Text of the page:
Skip to Main Content
U.S. Forest Service
Caring for the land and serving people

United States Department of Agriculture

Home > Search > Publication Information

  1. Share via EmailShare on FacebookShare on LinkedInShare on Twitter
    Dislike this pubLike this pub
    Author(s): Don C. Bragg; Jamie L. Schuler; Matthew H Pelkki; D. Andrew ScottJames M. Guldin
    Date: 2015
    Source: In: Holley, A. Gordon; Connor, Kristina F.; Haywood, James D., eds. Proceedings of the 17th biennial southern silvicultural research conference. e-Gen. Tech. Rep. SRS-203. Asheville, NC: U.S. Department of Agriculture, Forest Service, Southern Research Station: 411-418
    Publication Series: Paper (invited, offered, keynote)
    Station: Southern Research Station
    PDF: View PDF  (357.33 KB)

    Description

    The dramatic decline of timber harvests on public lands in the western United States (U.S.) has helped intensify silviculture in the southern U.S. Today, intensive southern pine management usually involves establishment of plantations using site preparation, genetically improved seedlings, chemical fertilization and competition control, early stand density regulation, and increasingly shorter rotations. Little is known about the consequences of this intensification on the ecosystem services provided by pine-dominated forests. Using a synthesis of field studies, simulations, and literature reviews, we compared the impacts of different management options on key services such as diversity, forest productivity (including carbon sequestration), and erosion and other site-related qualities. This review suggests that naturally regenerated pine stands tend to be more structurally and compositionally diverse than plantations, especially as management intensity decreases. Currently, well-managed naturally regenerated pine stands yield only 50 to 90 percent of the wood fiber produced by plantations but in forms more conducive to long-term sequestration in structures. Carbon sequestration is largely a function of stand density, treatment timing, and what is counted as “stored carbon.” Plantation establishment also typically involves more soil disturbance, thereby increasing the potential for short-term sedimentation, soil compaction, and drainage issues and may provide accelerated problems with invasive species. Because of the greater tangible cash value of timber yield as an ecosystem service, natural regeneration will not replace pine plantation silviculture for landowners focused largely on commodity production. However, since family forest landowners control 70 percent of southern forests, the combination of acceptable wood production and better ecosystem services from naturally regenerated pine-dominated stands should present opportunities for a subset of those interested in multiple resource values.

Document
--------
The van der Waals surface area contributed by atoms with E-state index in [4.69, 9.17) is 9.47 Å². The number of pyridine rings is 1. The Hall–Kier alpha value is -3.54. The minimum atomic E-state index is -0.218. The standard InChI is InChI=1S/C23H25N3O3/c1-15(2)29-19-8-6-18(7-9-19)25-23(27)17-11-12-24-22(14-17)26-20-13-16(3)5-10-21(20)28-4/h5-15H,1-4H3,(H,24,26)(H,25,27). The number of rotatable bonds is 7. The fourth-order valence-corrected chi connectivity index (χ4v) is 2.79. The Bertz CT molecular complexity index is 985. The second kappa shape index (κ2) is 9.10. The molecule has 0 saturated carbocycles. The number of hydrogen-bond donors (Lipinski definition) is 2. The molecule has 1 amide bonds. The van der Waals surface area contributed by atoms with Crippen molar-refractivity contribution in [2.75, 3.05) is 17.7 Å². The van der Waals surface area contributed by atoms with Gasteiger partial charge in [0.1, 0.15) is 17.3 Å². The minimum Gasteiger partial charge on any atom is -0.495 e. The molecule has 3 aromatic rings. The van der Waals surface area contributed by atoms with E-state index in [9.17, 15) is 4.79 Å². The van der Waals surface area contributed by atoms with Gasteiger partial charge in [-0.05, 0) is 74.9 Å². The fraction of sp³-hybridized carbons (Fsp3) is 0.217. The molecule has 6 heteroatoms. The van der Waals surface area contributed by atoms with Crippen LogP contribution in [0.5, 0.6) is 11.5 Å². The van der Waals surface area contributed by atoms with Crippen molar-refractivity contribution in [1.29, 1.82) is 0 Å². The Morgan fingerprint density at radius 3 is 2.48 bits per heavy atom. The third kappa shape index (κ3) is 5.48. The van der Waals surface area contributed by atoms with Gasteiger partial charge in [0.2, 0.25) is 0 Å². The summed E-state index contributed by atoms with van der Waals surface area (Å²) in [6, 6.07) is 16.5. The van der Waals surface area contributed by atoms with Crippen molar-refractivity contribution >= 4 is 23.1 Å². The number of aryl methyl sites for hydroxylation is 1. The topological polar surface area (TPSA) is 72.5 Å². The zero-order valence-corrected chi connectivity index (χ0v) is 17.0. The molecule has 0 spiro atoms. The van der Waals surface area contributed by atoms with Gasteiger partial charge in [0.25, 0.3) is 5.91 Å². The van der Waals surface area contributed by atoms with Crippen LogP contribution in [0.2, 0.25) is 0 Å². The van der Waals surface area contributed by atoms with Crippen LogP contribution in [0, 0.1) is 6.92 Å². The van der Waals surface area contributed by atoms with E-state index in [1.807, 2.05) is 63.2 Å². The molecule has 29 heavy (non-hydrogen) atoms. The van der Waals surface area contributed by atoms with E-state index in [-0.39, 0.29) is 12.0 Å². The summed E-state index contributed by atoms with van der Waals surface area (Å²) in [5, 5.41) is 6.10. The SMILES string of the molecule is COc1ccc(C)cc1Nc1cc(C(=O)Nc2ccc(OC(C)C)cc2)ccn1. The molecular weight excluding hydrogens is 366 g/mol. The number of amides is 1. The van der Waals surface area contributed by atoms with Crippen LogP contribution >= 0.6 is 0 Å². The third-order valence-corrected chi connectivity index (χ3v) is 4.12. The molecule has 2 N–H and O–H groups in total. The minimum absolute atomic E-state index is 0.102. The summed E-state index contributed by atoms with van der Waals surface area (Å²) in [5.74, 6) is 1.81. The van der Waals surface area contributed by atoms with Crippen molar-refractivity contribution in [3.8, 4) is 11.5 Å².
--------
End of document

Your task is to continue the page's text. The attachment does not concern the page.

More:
Publication Notes

    • You may send email to pubrequest@fs.fed.us to request a hard copy of this publication.
    • (Please specify exactly which publication you are requesting and your mailing address.)
    • We recommend that you also print this page and attach it to the printout of the article, to retain the full citation information.
    • This article was written and prepared by U.S. Government employees on official time, and is therefore in the public domain.

    Citation

    Bragg, Don C.; Schuler, Jamie L.; Pelkki, Matthew H; Scott, D. Andrew; Guldin, James M. 2015. More than just timber: silvicultural options and ecosystem services from managed southern pine stands. In: Holley, A. Gordon; Connor, Kristina F.; Haywood, James D., eds. Proceedings of the 17th biennial southern silvicultural research conference. e-Gen. Tech. Rep. SRS-203. Asheville, NC: U.S. Department of Agriculture, Forest Service, Southern Research Station: 411-418.

    Keywords

    silviculture, ecosystem services, southern pine

    Related Search


    XML: View XML
Show More
Show Fewer
Jump to Top of Page